Both Miami and Denver have several seasons missing the playoffs while winning 10 or more games. The Broncos went 11-5 in 1985 and lost a playoff spot on tiebreakers to the New England Patriots and ... the New York Jets. So, in a way, this is just karmic revenge for Jets fans. Most of their heartbreaking failures came in the playoffs or the offseason.

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by Travis :: Mon, 01/04/2016 - 5:24pm

They don't have a fine tradition of barely missing out on the playoffs.

Sure they do, it's just more (as you said) of a choking away the season rather than being screwed out of a playoff spot. In addition to what you wrote above:

2008: 8-3 after 11 games, coming off wins at the Patriots and at the 10-0 Titans, then lost three of the next four to putrid western division teams. Eliminated just after their Week 17 game kicked off. Finished 9-7, only AFC team with winning record to miss playoffs.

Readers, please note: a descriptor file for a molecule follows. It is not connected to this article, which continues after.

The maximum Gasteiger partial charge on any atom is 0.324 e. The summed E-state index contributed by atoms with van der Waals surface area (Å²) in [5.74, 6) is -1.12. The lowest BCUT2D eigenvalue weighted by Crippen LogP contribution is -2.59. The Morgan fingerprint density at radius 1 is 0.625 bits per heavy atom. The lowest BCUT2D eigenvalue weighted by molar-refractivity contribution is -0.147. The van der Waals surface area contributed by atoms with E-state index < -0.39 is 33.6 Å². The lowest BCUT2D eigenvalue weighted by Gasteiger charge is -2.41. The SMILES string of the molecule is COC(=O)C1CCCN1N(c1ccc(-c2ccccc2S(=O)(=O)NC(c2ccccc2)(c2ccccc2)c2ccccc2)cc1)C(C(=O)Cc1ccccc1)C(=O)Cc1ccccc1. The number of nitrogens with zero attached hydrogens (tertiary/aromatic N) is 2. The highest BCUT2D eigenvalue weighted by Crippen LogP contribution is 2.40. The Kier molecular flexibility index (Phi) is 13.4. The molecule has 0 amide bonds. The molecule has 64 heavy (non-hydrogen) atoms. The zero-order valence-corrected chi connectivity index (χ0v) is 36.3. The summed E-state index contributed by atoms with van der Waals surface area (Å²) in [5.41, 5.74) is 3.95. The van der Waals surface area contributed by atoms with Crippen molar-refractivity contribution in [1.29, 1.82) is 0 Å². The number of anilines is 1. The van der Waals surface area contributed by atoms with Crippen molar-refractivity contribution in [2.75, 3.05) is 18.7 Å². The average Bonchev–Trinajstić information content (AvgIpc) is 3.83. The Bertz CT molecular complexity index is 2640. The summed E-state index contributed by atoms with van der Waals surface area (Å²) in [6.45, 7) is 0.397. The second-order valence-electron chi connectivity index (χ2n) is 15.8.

2000: 9-4 after 13 games, then lost final three, including a 10-7 loss to the Lions when they missed game-tying 35-yard field goal. Week 17, blew 14-0 lead to the Ravens, including a pick-6 and two punt return TDs.

1997: 8-4 after 12 games, then lost next two to 5-7 Bills and 1-12 Colts. Miss out on playoffs when they blew 10-0 lead to the Lions, helped by non-QBs Ray Lucas and Leon Johnson throwing interceptions. Finished 9-7, only AFC team with winning record to miss playoffs.

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by Led :: Mon, 01/04/2016 - 5:48pm